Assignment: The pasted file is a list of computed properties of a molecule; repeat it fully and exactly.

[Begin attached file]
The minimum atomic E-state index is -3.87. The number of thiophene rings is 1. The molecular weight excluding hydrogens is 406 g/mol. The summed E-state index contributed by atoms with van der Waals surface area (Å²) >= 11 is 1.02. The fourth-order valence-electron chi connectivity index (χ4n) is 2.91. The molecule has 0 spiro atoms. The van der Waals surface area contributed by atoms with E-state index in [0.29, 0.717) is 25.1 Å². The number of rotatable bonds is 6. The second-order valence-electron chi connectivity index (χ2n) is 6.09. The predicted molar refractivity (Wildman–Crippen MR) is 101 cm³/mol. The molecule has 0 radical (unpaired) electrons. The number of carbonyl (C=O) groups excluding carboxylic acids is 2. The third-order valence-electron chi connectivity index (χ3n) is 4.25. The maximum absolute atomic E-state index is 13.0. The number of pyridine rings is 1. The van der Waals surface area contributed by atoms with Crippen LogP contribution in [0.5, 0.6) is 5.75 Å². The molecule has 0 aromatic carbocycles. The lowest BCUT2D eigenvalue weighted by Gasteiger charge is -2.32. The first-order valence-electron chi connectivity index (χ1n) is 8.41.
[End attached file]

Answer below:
The minimum atomic E-state index is -3.87. The number of thiophene rings is 1. The molecular weight excluding hydrogens is 406 g/mol. The summed E-state index contributed by atoms with van der Waals surface area (Å²) >= 11 is 1.02. The fourth-order valence-electron chi connectivity index (χ4n) is 2.91. The molecule has 0 spiro atoms. The van der Waals surface area contributed by atoms with E-state index in [0.29, 0.717) is 25.1 Å². The number of rotatable bonds is 6. The second-order valence-electron chi connectivity index (χ2n) is 6.09. The predicted molar refractivity (Wildman–Crippen MR) is 101 cm³/mol. The molecule has 0 radical (unpaired) electrons. The number of carbonyl (C=O) groups excluding carboxylic acids is 2. The third-order valence-electron chi connectivity index (χ3n) is 4.25. The maximum absolute atomic E-state index is 13.0. The number of pyridine rings is 1. The van der Waals surface area contributed by atoms with Crippen LogP contribution in [0.5, 0.6) is 5.75 Å². The molecule has 0 aromatic carbocycles. The lowest BCUT2D eigenvalue weighted by Gasteiger charge is -2.32. The first-order valence-electron chi connectivity index (χ1n) is 8.41.